When producing high precision workpieces and/or high surface qualities, the maximum possible path speed, in most cases, is not so much limited by the processing step, but by the dynamics of the tool machine. The higher the dynamics of the machine tool, the higher the path speed at which sufficiently good precision and surface quality can still be maintained.
 In order to obtain processing periods that are as short as possible, it is known to use a controller that generates a path plan by means of a look ahead window and that automatically adapts the relative path speed in accordance with the geometry of the path, e.g. by reducing the speed at locations within the path having large curvature, and using the maximum admissible path speed at locations having less or no curvature. A modern controller will configure the path plan such that the machine tool will proceed with the highest possible path speed at any location in the processing program, while observing the requirements concerning precision and surface quality.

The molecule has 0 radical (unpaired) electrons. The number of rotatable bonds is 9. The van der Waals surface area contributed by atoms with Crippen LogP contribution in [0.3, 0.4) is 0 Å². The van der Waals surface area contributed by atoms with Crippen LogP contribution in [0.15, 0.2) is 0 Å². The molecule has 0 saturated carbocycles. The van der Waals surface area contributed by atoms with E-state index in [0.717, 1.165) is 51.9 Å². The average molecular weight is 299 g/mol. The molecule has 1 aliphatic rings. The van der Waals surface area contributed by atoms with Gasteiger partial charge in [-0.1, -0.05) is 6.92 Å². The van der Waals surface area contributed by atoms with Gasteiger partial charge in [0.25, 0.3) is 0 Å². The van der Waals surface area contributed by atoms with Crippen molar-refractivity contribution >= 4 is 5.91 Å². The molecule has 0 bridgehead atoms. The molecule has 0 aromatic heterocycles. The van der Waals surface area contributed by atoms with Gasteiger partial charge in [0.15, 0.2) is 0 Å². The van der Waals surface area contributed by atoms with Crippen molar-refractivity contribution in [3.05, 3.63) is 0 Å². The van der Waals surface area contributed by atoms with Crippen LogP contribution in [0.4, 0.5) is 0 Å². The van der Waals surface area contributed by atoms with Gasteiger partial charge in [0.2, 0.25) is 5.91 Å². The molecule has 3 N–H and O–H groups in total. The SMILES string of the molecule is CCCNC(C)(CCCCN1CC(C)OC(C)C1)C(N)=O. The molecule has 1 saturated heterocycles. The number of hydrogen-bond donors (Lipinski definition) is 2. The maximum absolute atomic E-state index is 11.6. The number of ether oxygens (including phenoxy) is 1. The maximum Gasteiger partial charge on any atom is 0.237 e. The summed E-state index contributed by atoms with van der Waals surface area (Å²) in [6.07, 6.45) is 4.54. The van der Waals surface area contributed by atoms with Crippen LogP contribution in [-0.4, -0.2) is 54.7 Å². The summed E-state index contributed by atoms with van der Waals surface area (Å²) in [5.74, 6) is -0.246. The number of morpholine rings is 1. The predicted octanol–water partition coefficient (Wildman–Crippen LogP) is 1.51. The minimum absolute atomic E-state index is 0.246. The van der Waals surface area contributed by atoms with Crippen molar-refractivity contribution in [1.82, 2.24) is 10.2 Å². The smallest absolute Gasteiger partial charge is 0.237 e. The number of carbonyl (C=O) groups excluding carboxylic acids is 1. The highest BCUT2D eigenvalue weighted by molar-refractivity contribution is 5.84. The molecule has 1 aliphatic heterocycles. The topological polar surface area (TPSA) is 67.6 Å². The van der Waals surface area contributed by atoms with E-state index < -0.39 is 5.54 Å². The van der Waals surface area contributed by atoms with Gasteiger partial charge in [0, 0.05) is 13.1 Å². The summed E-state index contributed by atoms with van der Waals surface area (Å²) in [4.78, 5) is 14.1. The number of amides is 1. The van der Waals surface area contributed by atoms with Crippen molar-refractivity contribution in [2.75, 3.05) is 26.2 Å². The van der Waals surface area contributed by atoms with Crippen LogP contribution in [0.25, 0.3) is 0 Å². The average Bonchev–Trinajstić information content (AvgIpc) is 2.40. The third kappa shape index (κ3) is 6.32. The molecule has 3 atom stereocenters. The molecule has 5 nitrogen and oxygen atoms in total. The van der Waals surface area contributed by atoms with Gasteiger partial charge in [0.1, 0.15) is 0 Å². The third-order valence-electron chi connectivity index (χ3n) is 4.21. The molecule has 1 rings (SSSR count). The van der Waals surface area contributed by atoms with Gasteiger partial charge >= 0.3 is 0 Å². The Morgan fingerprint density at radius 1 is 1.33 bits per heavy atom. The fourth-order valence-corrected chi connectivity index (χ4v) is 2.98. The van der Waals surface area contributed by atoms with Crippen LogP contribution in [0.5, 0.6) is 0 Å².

The better and more rigid the construction of the machine tool, the faster the admissible path speed at any location in the processing program at which quality requirements can still be obtained. Consequently, a construction that is as rigid as possible and is adapted to be highly dynamic is the object of the machine constructions.